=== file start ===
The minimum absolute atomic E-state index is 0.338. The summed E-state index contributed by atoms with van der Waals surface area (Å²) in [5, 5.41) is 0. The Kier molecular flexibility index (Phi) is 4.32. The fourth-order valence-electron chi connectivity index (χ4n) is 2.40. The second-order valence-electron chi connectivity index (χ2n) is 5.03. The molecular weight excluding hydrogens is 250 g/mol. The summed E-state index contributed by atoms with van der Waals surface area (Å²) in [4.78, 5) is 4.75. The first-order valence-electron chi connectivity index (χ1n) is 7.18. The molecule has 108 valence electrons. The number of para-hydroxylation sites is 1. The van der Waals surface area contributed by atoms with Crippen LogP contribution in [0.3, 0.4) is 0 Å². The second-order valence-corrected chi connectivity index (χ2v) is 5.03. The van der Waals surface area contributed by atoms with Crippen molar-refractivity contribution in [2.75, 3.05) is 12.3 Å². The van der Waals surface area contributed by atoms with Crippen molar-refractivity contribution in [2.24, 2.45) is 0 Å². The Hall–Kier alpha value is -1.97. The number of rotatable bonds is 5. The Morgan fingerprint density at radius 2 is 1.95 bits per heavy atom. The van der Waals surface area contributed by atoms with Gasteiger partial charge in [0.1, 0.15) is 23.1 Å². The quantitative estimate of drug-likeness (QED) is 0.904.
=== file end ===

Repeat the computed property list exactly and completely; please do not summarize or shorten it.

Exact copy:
The minimum absolute atomic E-state index is 0.338. The summed E-state index contributed by atoms with van der Waals surface area (Å²) in [5, 5.41) is 0. The Kier molecular flexibility index (Phi) is 4.32. The fourth-order valence-electron chi connectivity index (χ4n) is 2.40. The second-order valence-electron chi connectivity index (χ2n) is 5.03. The molecular weight excluding hydrogens is 250 g/mol. The summed E-state index contributed by atoms with van der Waals surface area (Å²) in [4.78, 5) is 4.75. The first-order valence-electron chi connectivity index (χ1n) is 7.18. The molecule has 108 valence electrons. The number of para-hydroxylation sites is 1. The van der Waals surface area contributed by atoms with Crippen LogP contribution in [0.3, 0.4) is 0 Å². The second-order valence-corrected chi connectivity index (χ2v) is 5.03. The van der Waals surface area contributed by atoms with Crippen molar-refractivity contribution in [2.75, 3.05) is 12.3 Å². The van der Waals surface area contributed by atoms with Crippen molar-refractivity contribution in [2.24, 2.45) is 0 Å². The Hall–Kier alpha value is -1.97. The number of rotatable bonds is 5. The Morgan fingerprint density at radius 2 is 1.95 bits per heavy atom. The van der Waals surface area contributed by atoms with Gasteiger partial charge in [0.1, 0.15) is 23.1 Å². The quantitative estimate of drug-likeness (QED) is 0.904.